St. Charles School District teacher no longer being paid after challenging vaccine, testing requirements

A St. Charles School District 303 elementary school teacher who has been challenging in court the COVID-19 vaccination and testing requirements was told by the district Sept. 27 that she no longer can teach at her school.

A Kane County judge last week denied a request from Ferson Creek Elementary School second grade teacher Nicole Cournaya for a temporary restraining order to prevent District 303 from enforcing an order from Gov. JB Pritzker banning school workers from buildings if they are unvaccinated against COVID-19 and refuse to be tested weekly.

District 303 teacher Jeffrey Otterby, who is a Thompson Middle School teacher, along with District 303 administrative assistant Christine White and District 304 bus driver instructor Terry Todd joined Cournaya in asking for the temporary injunction.

“After 22 years of service in public education and risking my health last year to provide in-person learning for students, I was excluded from work today,” Cournaya wrote on her Facebook page. “I am not being paid starting today because I am not consenting to the tyranny in Illinois. I am being discriminated against for my religious and medical beliefs. I stand for the Constitution. Agree with me or not, it’s my choice.”

According to St. Charles Education Association President Joe Blomquist, any employee that has been excluded from working in St. Charles schools as a result of the governor’s mandate would be able to return to their position as soon as they comply with the executive order. The St. Charles Education Association has come out in support of the governor’s vaccine mandate for teachers and staff to reduce the spread of COVID-19. A COVID-19 vaccine for children younger than 12 is not yet available.

“The health and safety of our students and staff has always been our primary motivation in any conversations that we’ve had,” Blomquist said. “From the union perspective, the fact that the governor has given multiple pathways to provide any extra layer of health and safety in our schools, we support the approach that the governor has taken.”

Last month, Blomquist said he didn’t know if the mandate would motivate more staff to get vaccinated.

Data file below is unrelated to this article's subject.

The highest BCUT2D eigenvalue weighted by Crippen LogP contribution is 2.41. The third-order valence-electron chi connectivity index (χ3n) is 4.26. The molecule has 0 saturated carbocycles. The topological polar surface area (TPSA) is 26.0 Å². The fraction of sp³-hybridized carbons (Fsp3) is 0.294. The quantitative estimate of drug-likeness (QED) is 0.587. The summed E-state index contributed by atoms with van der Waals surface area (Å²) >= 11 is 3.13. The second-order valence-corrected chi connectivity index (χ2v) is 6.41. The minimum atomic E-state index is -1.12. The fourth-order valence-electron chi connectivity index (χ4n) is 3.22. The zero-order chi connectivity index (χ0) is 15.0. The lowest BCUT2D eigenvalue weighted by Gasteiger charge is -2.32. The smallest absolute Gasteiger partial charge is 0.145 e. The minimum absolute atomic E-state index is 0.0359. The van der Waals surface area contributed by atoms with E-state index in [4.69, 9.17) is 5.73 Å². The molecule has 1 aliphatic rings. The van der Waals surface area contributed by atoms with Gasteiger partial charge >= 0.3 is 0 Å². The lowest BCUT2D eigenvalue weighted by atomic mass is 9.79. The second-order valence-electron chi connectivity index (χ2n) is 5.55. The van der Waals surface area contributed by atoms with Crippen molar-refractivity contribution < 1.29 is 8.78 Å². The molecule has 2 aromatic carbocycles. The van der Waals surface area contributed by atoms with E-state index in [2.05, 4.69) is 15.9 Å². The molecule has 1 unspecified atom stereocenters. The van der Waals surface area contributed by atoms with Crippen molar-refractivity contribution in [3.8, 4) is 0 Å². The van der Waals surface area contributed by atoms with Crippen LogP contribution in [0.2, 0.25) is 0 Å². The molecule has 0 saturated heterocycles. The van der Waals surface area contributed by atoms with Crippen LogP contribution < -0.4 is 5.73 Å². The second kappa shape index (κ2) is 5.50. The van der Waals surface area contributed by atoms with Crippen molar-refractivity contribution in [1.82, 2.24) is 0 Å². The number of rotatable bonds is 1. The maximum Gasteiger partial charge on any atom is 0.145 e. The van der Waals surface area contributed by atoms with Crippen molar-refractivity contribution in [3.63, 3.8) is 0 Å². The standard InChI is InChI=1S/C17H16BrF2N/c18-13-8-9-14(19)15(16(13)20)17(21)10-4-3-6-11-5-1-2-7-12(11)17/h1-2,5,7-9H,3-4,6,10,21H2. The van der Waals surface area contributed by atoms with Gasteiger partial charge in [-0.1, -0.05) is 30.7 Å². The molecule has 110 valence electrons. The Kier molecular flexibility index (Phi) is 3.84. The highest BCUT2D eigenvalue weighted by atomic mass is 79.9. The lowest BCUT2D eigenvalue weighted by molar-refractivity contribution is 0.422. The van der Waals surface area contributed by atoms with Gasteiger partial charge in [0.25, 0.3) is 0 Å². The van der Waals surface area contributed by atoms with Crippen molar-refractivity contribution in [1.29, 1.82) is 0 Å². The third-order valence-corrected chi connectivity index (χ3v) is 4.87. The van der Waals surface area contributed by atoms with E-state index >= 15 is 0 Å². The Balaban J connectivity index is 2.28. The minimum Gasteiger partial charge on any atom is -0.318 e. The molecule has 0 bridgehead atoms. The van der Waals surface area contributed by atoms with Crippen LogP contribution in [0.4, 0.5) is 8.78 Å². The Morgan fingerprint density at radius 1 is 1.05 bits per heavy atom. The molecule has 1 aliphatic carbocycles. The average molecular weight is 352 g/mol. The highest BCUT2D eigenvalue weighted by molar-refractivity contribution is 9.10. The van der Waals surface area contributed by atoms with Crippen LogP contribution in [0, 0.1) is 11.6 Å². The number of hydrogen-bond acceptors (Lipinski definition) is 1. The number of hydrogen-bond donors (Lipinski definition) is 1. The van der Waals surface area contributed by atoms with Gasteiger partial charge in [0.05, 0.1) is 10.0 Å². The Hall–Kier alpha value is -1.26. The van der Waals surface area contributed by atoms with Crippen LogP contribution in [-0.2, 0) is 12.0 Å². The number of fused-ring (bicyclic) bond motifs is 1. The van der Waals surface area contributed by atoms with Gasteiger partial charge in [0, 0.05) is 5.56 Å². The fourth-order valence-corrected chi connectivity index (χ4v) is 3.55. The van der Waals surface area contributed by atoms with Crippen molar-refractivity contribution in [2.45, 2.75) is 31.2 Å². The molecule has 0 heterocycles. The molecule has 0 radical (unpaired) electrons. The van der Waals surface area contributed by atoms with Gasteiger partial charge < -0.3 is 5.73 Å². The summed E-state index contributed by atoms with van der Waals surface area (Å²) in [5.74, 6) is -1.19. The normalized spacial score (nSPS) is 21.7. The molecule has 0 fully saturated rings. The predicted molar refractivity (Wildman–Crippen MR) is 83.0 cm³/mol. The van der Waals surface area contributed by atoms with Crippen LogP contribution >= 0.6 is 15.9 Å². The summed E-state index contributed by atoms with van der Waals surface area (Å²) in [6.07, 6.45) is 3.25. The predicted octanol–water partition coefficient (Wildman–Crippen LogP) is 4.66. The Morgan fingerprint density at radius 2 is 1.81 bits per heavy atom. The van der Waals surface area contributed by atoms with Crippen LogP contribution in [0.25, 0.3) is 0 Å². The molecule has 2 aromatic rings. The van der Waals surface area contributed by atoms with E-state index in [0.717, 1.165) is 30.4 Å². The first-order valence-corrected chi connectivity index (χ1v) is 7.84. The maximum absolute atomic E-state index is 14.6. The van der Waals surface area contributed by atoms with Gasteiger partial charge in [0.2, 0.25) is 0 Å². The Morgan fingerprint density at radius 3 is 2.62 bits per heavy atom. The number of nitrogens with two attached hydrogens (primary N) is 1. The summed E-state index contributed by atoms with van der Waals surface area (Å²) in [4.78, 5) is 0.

“I’m not convinced that it will be the motivation,” Blomquist said. “I never want to force somebody to do something that they don’t want to do. In everything, the best way to get to a collective decision is through regular conversation. I believe we’re seeing more and more staff members come to the decision on their own.”

No St. Charles School District employee has been terminated because of the executive order, Carol Smith, the district’s director of communications and community relations, said in an email. During a hearing Sept. 24, Judge Robert Villa said the four plaintiffs failed to meet several of the legal requirements to get a temporary restraining order.

Villa said they failed to show they would suffer irreparable harm if they took COVID-19 tests. They also failed to show there was no adequate remedy if they did suffer damages, the judge said.

In addition, he said they failed to prove the order violated a “protected right.”

Even if they are barred from the buildings and not paid, the teachers and the secretary can sue the districts for unlawful termination and try to get back pay, Villa said.

The bus driver instructor is an at-will employee the Geneva school district can fire anytime without cause, Villa said.

Villa said their complaints mostly are about refusing to be tested. That’s because the bus driver received a vaccine waiver on religious grounds. Two of the others also have received vaccine waivers on religious grounds, according to their lawyer, Patrick Walsh.

The four plaintiffs contend the school districts are interfering with their rights by enforcing a “modified quarantine.” They say the governor has no authority to impose modified quarantines and that only the state or county health departments have that authority. If a health department wants to quarantine a person, and a person objects to it, the health department then has to ask a judge to order the quarantine.

The governor’s executive order required school workers to obtain at least the first dose of a vaccine by Sept. 20. If they have not, they are supposed to be tested weekly and submit the results to their employers.

Eric Schelkopf

Eric Schelkopf

Eric Schelkopf covers St. Charles and writes entertainment stories for the Kane County Chronicle.